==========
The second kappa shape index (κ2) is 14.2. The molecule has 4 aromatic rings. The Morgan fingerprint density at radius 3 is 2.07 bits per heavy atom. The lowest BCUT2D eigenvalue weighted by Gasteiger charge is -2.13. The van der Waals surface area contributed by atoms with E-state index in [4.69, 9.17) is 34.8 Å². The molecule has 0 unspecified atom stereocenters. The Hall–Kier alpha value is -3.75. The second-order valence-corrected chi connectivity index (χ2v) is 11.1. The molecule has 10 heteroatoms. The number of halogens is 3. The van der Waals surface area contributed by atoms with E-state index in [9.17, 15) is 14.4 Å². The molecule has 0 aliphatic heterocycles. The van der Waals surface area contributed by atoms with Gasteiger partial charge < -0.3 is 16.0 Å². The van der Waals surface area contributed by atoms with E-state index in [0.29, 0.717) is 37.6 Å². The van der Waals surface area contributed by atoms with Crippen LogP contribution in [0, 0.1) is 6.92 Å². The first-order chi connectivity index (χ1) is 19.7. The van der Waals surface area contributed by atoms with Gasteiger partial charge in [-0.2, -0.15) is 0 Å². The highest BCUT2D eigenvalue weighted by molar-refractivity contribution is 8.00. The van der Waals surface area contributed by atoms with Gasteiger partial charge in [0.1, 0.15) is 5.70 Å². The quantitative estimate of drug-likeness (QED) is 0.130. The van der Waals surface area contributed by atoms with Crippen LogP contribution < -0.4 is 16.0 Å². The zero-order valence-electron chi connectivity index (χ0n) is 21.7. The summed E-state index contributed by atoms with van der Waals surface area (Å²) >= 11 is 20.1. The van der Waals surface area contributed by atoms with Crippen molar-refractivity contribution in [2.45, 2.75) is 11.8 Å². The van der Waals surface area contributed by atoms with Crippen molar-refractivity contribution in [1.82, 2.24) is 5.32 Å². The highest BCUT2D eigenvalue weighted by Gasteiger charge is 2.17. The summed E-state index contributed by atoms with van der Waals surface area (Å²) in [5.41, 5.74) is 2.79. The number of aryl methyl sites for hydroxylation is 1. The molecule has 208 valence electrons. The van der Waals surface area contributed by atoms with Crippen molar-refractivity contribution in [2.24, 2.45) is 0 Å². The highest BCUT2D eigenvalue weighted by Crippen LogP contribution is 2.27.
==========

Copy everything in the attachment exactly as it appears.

The second kappa shape index (κ2) is 14.2. The molecule has 4 aromatic rings. The Morgan fingerprint density at radius 3 is 2.07 bits per heavy atom. The lowest BCUT2D eigenvalue weighted by Gasteiger charge is -2.13. The van der Waals surface area contributed by atoms with E-state index in [4.69, 9.17) is 34.8 Å². The molecule has 0 unspecified atom stereocenters. The Hall–Kier alpha value is -3.75. The second-order valence-corrected chi connectivity index (χ2v) is 11.1. The molecule has 10 heteroatoms. The number of halogens is 3. The van der Waals surface area contributed by atoms with E-state index in [9.17, 15) is 14.4 Å². The molecule has 0 aliphatic heterocycles. The van der Waals surface area contributed by atoms with Gasteiger partial charge < -0.3 is 16.0 Å². The van der Waals surface area contributed by atoms with E-state index in [0.29, 0.717) is 37.6 Å². The van der Waals surface area contributed by atoms with Crippen LogP contribution in [0, 0.1) is 6.92 Å². The first-order chi connectivity index (χ1) is 19.7. The van der Waals surface area contributed by atoms with Gasteiger partial charge in [-0.2, -0.15) is 0 Å². The highest BCUT2D eigenvalue weighted by molar-refractivity contribution is 8.00. The van der Waals surface area contributed by atoms with Gasteiger partial charge in [0.1, 0.15) is 5.70 Å². The quantitative estimate of drug-likeness (QED) is 0.130. The van der Waals surface area contributed by atoms with Crippen LogP contribution < -0.4 is 16.0 Å². The zero-order valence-electron chi connectivity index (χ0n) is 21.7. The summed E-state index contributed by atoms with van der Waals surface area (Å²) >= 11 is 20.1. The van der Waals surface area contributed by atoms with Crippen molar-refractivity contribution in [2.45, 2.75) is 11.8 Å². The van der Waals surface area contributed by atoms with Crippen molar-refractivity contribution in [1.82, 2.24) is 5.32 Å². The highest BCUT2D eigenvalue weighted by Gasteiger charge is 2.17. The summed E-state index contributed by atoms with van der Waals surface area (Å²) in [5.41, 5.74) is 2.79. The number of aryl methyl sites for hydroxylation is 1. The molecule has 208 valence electrons. The van der Waals surface area contributed by atoms with Crippen molar-refractivity contribution in [2.24, 2.45) is 0 Å². The highest BCUT2D eigenvalue weighted by Crippen LogP contribution is 2.27.